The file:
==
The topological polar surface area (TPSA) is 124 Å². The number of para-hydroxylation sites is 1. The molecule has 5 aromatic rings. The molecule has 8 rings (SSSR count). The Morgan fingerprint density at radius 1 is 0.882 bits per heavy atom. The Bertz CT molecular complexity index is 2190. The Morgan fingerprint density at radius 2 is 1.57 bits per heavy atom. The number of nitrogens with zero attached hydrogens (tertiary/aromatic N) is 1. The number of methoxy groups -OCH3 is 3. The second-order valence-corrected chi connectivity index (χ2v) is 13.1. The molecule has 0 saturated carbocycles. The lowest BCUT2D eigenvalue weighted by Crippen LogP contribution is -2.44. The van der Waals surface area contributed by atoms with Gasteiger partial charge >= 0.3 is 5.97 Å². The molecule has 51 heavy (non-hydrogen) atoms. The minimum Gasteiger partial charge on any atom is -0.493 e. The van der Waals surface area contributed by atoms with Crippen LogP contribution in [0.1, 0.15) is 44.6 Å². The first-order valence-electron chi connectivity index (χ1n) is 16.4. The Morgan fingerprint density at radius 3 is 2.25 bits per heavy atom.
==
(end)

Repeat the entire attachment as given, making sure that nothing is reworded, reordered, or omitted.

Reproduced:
The topological polar surface area (TPSA) is 124 Å². The number of para-hydroxylation sites is 1. The molecule has 5 aromatic rings. The molecule has 8 rings (SSSR count). The Morgan fingerprint density at radius 1 is 0.882 bits per heavy atom. The Bertz CT molecular complexity index is 2190. The Morgan fingerprint density at radius 2 is 1.57 bits per heavy atom. The number of nitrogens with zero attached hydrogens (tertiary/aromatic N) is 1. The number of methoxy groups -OCH3 is 3. The second-order valence-corrected chi connectivity index (χ2v) is 13.1. The molecule has 0 saturated carbocycles. The lowest BCUT2D eigenvalue weighted by Crippen LogP contribution is -2.44. The van der Waals surface area contributed by atoms with Gasteiger partial charge >= 0.3 is 5.97 Å². The molecule has 51 heavy (non-hydrogen) atoms. The minimum Gasteiger partial charge on any atom is -0.493 e. The van der Waals surface area contributed by atoms with Crippen LogP contribution in [0.1, 0.15) is 44.6 Å². The first-order valence-electron chi connectivity index (χ1n) is 16.4. The Morgan fingerprint density at radius 3 is 2.25 bits per heavy atom.